There are two mile zeros on the Trans Canada Trail. One is in St.John’s Newfoundland and one in Victoria, BC. So there are two directions one can choose from to hike the 24000 km path across Canada. I have chosen to go from east to west, and to begin here in Newfoundland, the land of my father, John Whelan, and his ancestors, long ago descendants of Ireland who arrived here pressed as slaves on British ships to start a new life as many continue to do that call Canada home.
My father was one of 11 children born to Mary Whalen and his father died young from tuberculosis so my Nanne raised her children on her own. Before her death she asked I one day write a book and call it 22 slices. She raised them with no money and would make bread and cut a loaf into 22 slices to feed 11 mouths, each getting two thin pieces of bread.
I chose Canada Day, July 1st, for my departure date but on the eve of my departure date my cousin Shelley told me, ” it might be a day of celebration in the rest of Canada but here b’y it is a day of mourning. It is the day we Newfoundlanders remember the boys of Beaumont Hamel, the battle in World War one that wiped out a Newfoundland regiment and our great Uncle Gus was one of them.”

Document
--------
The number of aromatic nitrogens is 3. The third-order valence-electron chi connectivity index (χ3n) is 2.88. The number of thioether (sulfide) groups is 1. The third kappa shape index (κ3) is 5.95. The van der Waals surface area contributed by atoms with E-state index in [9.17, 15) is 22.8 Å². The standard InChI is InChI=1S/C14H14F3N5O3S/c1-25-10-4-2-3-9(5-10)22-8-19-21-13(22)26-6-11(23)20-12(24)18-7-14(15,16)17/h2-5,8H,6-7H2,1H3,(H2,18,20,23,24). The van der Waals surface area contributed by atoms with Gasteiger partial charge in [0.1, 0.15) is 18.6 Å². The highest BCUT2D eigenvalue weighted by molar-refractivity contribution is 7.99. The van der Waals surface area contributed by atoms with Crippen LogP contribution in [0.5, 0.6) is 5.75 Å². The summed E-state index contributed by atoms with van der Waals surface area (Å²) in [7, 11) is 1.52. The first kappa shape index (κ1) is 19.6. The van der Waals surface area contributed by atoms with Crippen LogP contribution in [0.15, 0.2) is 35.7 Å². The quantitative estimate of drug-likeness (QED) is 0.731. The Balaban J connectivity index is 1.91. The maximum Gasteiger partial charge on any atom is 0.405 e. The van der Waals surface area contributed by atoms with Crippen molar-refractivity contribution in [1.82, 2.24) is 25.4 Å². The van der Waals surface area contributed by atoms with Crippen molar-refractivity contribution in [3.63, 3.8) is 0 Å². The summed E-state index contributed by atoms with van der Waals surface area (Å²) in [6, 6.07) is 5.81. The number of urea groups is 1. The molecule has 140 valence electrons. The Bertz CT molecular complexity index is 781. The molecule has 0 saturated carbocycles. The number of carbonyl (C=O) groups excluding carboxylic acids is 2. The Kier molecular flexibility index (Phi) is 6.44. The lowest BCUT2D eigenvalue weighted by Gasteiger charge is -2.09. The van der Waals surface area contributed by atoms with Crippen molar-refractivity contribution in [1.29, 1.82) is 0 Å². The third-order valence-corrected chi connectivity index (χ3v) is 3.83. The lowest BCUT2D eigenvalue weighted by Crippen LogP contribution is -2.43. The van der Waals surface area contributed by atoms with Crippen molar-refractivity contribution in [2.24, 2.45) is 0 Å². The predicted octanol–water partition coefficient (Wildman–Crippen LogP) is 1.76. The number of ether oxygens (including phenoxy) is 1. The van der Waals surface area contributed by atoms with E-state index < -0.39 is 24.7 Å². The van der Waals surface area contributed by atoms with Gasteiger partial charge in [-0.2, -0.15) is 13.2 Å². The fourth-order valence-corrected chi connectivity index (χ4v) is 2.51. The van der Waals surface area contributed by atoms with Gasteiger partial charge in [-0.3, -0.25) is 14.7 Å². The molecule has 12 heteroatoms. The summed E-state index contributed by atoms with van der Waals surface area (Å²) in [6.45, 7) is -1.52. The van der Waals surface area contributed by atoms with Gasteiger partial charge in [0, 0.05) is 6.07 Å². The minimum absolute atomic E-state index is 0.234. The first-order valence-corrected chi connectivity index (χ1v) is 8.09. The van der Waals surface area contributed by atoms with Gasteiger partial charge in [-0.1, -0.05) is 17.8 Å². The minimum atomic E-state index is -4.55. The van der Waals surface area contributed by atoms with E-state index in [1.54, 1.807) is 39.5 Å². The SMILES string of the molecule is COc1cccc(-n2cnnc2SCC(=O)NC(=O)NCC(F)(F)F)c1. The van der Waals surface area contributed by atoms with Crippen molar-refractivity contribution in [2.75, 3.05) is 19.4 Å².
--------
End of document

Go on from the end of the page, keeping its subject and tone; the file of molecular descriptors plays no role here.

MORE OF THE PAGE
In the morning of July 1st, 1916, 868 soldiers marched to the front lines of the Battle of Somme to seize control of the German trenches near the French village of Beaumont Hamel. When roll call was taken the next morning, only 68 men answered their names. It was a day an entire generation of young men from Newfoundland died. And 99 years later Newfoundlanders still gather at the war memorial to remember.
After paying my respects I walked the streets of St.John’s towards the train station where mile 0 officially begins. Another monument of a dead ghost as there are no more trains in Newfoundland. The Trans Canada Trail follows where the rail tracks used to be. They have been ripped out but the loose reddish rock remains.
As I walked I thought of how we remember the spirits of the dead. This journey has many threads but the sacred part of this journey is to remember the 1186 murdered aboriginal women in Canada. Just as the boys of Beaumont Hamel are our fallen brothers, those women are our fallen sisters. Yet we have no memorial, no day of remembering. So I will hold space and pray for all of them every morning on this long journey.
Maybe everything we need to know we have forgotten. I travel the trail to remember.